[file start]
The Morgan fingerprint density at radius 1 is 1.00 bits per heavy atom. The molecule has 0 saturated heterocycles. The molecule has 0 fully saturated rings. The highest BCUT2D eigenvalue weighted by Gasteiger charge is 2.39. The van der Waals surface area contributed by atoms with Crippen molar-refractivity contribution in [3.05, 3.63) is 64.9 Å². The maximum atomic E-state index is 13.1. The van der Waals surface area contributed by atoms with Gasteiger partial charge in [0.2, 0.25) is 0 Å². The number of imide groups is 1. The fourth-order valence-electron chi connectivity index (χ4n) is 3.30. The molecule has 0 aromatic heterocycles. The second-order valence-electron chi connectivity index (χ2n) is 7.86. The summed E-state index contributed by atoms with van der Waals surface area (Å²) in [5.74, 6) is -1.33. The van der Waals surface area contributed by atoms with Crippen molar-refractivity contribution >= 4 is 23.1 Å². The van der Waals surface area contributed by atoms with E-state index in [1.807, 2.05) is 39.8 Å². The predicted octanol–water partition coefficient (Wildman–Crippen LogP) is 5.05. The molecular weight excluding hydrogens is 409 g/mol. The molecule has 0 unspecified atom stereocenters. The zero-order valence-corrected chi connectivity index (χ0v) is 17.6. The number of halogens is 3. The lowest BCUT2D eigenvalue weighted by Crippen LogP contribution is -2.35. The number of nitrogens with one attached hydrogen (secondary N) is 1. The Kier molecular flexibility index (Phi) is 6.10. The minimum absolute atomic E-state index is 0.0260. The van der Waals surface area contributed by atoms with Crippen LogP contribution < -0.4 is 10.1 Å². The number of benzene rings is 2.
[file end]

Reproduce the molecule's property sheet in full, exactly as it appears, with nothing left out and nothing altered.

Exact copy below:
The Morgan fingerprint density at radius 1 is 1.00 bits per heavy atom. The molecule has 0 saturated heterocycles. The molecule has 0 fully saturated rings. The highest BCUT2D eigenvalue weighted by Gasteiger charge is 2.39. The van der Waals surface area contributed by atoms with Crippen molar-refractivity contribution in [3.05, 3.63) is 64.9 Å². The maximum atomic E-state index is 13.1. The van der Waals surface area contributed by atoms with Gasteiger partial charge in [0.2, 0.25) is 0 Å². The number of imide groups is 1. The fourth-order valence-electron chi connectivity index (χ4n) is 3.30. The molecule has 0 aromatic heterocycles. The second-order valence-electron chi connectivity index (χ2n) is 7.86. The summed E-state index contributed by atoms with van der Waals surface area (Å²) in [5.74, 6) is -1.33. The van der Waals surface area contributed by atoms with Crippen molar-refractivity contribution >= 4 is 23.1 Å². The van der Waals surface area contributed by atoms with E-state index in [1.807, 2.05) is 39.8 Å². The predicted octanol–water partition coefficient (Wildman–Crippen LogP) is 5.05. The molecular weight excluding hydrogens is 409 g/mol. The molecule has 0 unspecified atom stereocenters. The zero-order valence-corrected chi connectivity index (χ0v) is 17.6. The number of halogens is 3. The lowest BCUT2D eigenvalue weighted by Crippen LogP contribution is -2.35. The number of nitrogens with one attached hydrogen (secondary N) is 1. The Kier molecular flexibility index (Phi) is 6.10. The minimum absolute atomic E-state index is 0.0260. The van der Waals surface area contributed by atoms with Crippen LogP contribution < -0.4 is 10.1 Å². The number of benzene rings is 2.